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Former prime minister Ehud Barak, a leading contender for the Labor Party leadership, told his associates Sunday that in light of the Winograd report on the Second Lebanon War, he does not believe he could sit in a government headed by Prime Minister Ehud Olmert.

If Barak announces this officially in the coming days, it could seriously impair Olmert's chances of survival. Hitherto, Olmert has been assuming that if Barak were to win the Labor leadership primary later this month, he would join Olmert's government as defense minister, which would both improve the government's public image and ensure that its coalition majority remains intact.

The discussion took on particular urgency on Monday, with a Knesset no-confidence vote slated for later in the day. Some MKs from the coalition indicated Sunday that they would vote against the government in the first no-confidence vote after the release of the harsh Winograd interim report on the government's performance during the Second Lebanon War.

Labor is expected to decide Monday against supporting the two no-confidence motions on the government's alleged failings that will come before the plenum later in the day, guaranteeing the government will survive them by a large margin.

Labor MK Shelly Yachimovich said she is contemplating voting against the government, adding that she had "no intention of voting in favor of Olmert's cabinet following the findings of the Winograd report." Other MKs, including senior figures from the coalition, implied they would abstain or deliberately fail to attend the vote.

Labor MK Ophir Pines-Paz also pledged to "not support this government." Prime Minister Ehud Olmert's cabinet cannot rely on the votes of MKs Avishay Braverman and Ami Ayalon either, as they are expected to decide on a joint stance before the vote. Both Ayalon and Braverman added that they needed to study the no-confidence motions before deciding which way to vote.

Labor's withdrawal from the government, however, would deprive it of a majority. The other leading contender for Labor's leadership, Ami Ayalon, announced last week that he would not sit in an Olmert-led government, and should Barak do the same, this would virtually guarantee Labor's departure within the month.

Over the last few days, Barak has consulted with ministers, MKs and external advisors in an effort to formulate a position in advance of next Sunday's meeting of Labor's Central Committee. This meeting is slated to decide whether Labor should withdraw from the government. His hesitancy stems from fear that Labor's withdrawal would force early elections, which would make his life difficult should he win the primary, as he is not ready for an immediate race against Likud Chairman Benjamin Netanyahu.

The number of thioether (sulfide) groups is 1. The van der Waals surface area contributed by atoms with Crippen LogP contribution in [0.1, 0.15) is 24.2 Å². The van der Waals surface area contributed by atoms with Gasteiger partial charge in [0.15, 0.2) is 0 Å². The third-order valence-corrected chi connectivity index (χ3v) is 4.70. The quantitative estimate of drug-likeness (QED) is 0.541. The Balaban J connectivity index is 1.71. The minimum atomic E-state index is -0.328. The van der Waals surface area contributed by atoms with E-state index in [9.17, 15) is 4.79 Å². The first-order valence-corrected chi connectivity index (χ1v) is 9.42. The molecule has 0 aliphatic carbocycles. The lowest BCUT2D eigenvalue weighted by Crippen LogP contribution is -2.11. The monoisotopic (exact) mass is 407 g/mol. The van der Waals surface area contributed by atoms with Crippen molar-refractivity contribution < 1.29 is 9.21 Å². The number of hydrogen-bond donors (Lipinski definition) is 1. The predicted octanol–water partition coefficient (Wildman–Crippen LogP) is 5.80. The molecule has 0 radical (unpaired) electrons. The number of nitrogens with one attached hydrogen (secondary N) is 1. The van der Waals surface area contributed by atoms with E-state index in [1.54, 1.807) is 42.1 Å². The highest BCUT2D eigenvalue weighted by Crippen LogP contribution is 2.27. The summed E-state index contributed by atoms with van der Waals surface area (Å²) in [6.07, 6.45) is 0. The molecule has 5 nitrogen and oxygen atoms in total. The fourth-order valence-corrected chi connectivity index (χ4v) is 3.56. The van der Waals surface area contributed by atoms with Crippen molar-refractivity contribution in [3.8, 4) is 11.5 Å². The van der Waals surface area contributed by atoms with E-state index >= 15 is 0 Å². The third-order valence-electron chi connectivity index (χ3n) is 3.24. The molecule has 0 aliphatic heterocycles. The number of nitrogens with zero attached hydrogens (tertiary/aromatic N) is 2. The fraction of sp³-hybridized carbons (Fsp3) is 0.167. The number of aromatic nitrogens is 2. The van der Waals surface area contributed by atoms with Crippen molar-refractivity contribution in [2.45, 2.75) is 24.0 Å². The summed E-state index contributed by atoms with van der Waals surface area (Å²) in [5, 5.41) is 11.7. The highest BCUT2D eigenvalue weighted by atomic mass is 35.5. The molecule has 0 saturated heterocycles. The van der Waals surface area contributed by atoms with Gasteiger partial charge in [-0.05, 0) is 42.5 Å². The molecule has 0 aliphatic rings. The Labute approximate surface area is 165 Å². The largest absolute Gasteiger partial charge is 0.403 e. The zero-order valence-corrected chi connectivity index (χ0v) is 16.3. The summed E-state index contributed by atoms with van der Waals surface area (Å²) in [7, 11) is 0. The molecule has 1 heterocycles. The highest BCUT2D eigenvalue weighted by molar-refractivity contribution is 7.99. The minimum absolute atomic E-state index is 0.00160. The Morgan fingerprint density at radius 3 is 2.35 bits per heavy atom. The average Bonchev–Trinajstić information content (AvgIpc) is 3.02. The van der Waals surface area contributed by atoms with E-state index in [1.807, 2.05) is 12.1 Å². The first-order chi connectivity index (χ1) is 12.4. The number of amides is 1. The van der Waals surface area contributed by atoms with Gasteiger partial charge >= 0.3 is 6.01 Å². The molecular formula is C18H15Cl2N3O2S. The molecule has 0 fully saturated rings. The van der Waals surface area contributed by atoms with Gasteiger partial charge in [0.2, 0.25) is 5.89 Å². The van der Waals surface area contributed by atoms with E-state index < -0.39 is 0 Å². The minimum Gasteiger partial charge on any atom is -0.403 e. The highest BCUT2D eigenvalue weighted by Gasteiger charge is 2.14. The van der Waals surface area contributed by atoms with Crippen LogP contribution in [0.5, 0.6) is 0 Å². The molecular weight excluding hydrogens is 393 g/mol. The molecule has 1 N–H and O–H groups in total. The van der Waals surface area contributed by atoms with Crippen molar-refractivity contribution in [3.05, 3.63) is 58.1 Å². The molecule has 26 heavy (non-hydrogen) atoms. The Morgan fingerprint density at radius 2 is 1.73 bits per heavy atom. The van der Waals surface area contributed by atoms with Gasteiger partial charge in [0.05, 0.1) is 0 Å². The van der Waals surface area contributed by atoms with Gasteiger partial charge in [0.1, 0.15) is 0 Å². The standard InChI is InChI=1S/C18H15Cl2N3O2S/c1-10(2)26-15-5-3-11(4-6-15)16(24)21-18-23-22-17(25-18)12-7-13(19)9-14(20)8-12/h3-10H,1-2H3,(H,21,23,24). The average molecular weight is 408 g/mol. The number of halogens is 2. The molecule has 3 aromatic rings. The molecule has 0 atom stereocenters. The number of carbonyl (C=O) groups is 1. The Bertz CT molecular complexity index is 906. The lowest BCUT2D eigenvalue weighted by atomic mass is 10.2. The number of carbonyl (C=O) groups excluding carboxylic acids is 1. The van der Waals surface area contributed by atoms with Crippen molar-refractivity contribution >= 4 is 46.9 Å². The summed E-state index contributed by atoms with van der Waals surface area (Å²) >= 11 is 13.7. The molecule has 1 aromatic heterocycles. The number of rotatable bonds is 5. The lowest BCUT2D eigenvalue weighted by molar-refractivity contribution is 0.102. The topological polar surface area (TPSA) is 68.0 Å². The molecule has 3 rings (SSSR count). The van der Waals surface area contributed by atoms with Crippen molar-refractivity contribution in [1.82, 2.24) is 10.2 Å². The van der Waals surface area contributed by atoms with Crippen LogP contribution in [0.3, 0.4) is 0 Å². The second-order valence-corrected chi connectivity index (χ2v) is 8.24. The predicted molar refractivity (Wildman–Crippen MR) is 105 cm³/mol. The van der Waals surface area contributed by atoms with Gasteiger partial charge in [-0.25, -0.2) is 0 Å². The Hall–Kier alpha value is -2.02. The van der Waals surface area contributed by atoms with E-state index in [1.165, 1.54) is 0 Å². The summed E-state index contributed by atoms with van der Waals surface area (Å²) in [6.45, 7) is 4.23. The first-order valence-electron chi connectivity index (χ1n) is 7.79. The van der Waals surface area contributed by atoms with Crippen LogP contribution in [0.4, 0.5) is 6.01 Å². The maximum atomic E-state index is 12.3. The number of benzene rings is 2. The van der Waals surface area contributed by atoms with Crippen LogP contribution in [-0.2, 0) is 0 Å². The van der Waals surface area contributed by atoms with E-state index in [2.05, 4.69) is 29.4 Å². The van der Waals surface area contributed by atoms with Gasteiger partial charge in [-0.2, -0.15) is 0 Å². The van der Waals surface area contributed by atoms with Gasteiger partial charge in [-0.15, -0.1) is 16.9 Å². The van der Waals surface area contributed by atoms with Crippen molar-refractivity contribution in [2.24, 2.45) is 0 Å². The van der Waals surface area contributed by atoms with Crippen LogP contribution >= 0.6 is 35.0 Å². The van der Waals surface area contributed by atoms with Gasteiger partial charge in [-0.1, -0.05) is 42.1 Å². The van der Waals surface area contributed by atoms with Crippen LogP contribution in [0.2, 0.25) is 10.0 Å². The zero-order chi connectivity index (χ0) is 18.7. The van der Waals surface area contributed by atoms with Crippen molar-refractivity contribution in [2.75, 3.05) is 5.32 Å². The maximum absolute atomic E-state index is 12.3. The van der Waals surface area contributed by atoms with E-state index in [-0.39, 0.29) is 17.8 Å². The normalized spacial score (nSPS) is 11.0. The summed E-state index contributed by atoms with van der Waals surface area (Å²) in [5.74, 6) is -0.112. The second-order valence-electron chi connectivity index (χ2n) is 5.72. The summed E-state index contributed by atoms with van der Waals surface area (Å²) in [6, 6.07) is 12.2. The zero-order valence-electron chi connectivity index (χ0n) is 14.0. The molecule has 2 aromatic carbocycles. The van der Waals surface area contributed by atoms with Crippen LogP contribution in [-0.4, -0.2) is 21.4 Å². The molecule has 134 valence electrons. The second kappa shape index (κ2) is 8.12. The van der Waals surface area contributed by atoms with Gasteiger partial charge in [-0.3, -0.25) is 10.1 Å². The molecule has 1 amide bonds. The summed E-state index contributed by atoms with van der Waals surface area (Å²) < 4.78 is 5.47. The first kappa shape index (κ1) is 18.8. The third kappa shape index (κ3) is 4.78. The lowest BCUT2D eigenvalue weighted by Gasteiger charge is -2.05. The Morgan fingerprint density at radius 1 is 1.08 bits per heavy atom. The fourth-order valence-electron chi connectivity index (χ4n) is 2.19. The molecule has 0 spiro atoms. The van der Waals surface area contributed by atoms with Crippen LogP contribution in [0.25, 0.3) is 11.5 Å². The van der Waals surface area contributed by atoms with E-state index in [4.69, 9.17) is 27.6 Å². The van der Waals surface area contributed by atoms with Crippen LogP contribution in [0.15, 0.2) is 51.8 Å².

Now, though he is slated to make a final decision only in the coming days, he has apparently concluded that joining Olmert's government would damage both him and his party.

On Sunday, Barak met with Labor Party Secretary-General Eitan Cabel, a long-time supporter of his who demonstratively resigned from the government over the Winograd report last week. Cabel said afterward that his impression was that Barak has decided against joining the government should he win the primary.

However, other Labor ministers who are considered part of Barak's camp, including Benjamin Ben-Eliezer, Isaac Herzog and Shalom Simhon, believe the party should not make any decision on withdrawing from the government yet, lest this force early elections and bring Netanyahu to power. This view is shared by some of the ministers belonging to current party chairman Amir Peretz's camp, such as Yuli Tamir and Ghaleb Majadele.

Herzog and Tamir met Sunday and agreed to cooperate on this issue. Majadele, for his part, plans to submit a compromise proposal to the Central Committee under which no decision would be made until after the primary.

Cabel, in contrast, believes that Labor should not be frightened by early elections. Since Olmert's Kadima Party wants early elections as little as Labor does, he argues that a Labor withdrawal from the government would simply prompt Kadima to dump Olmert and pick a replacement from within the party, who would then form a new government without resorting to early elections.

The coalition was to face its first post-Winograd test Monday, in the form of two no-confidence motions prompted by the Winograd report. There is no chance of the government falling, but in a sign of its growing woes, several Labor MKs and two Kadima MKs have threatened not to support the government in the votes.